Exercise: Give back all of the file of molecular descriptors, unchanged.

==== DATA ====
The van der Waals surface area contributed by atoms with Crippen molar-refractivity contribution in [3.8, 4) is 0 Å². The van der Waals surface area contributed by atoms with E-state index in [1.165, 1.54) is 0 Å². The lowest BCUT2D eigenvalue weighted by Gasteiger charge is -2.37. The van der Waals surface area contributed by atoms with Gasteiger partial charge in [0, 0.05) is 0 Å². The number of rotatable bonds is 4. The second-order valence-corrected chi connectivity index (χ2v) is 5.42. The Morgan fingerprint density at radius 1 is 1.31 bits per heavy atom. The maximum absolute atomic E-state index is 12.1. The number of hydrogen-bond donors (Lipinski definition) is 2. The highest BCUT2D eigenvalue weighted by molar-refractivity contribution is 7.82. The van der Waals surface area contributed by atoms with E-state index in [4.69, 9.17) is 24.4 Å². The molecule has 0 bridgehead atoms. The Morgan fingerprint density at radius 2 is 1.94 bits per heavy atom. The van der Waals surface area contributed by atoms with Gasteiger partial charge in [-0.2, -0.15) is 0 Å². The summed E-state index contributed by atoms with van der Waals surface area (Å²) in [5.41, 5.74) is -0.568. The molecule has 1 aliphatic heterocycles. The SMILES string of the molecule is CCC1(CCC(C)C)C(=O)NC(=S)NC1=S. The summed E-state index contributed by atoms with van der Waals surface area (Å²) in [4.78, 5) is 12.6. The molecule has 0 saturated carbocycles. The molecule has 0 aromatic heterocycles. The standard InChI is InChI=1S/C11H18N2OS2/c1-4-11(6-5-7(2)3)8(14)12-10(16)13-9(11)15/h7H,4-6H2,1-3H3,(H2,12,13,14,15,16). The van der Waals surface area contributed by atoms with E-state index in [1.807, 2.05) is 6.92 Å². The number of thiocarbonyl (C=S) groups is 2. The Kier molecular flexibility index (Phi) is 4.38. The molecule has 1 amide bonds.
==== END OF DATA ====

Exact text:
The van der Waals surface area contributed by atoms with Crippen molar-refractivity contribution in [3.8, 4) is 0 Å². The van der Waals surface area contributed by atoms with E-state index in [1.165, 1.54) is 0 Å². The lowest BCUT2D eigenvalue weighted by Gasteiger charge is -2.37. The van der Waals surface area contributed by atoms with Gasteiger partial charge in [0, 0.05) is 0 Å². The number of rotatable bonds is 4. The second-order valence-corrected chi connectivity index (χ2v) is 5.42. The Morgan fingerprint density at radius 1 is 1.31 bits per heavy atom. The maximum absolute atomic E-state index is 12.1. The number of hydrogen-bond donors (Lipinski definition) is 2. The highest BCUT2D eigenvalue weighted by molar-refractivity contribution is 7.82. The van der Waals surface area contributed by atoms with E-state index in [4.69, 9.17) is 24.4 Å². The molecule has 0 bridgehead atoms. The Morgan fingerprint density at radius 2 is 1.94 bits per heavy atom. The van der Waals surface area contributed by atoms with Gasteiger partial charge in [-0.2, -0.15) is 0 Å². The summed E-state index contributed by atoms with van der Waals surface area (Å²) in [5.41, 5.74) is -0.568. The molecule has 1 aliphatic heterocycles. The SMILES string of the molecule is CCC1(CCC(C)C)C(=O)NC(=S)NC1=S. The summed E-state index contributed by atoms with van der Waals surface area (Å²) in [4.78, 5) is 12.6. The molecule has 0 saturated carbocycles. The molecule has 0 aromatic heterocycles. The standard InChI is InChI=1S/C11H18N2OS2/c1-4-11(6-5-7(2)3)8(14)12-10(16)13-9(11)15/h7H,4-6H2,1-3H3,(H2,12,13,14,15,16). The van der Waals surface area contributed by atoms with E-state index in [1.807, 2.05) is 6.92 Å². The number of thiocarbonyl (C=S) groups is 2. The Kier molecular flexibility index (Phi) is 4.38. The molecule has 1 amide bonds.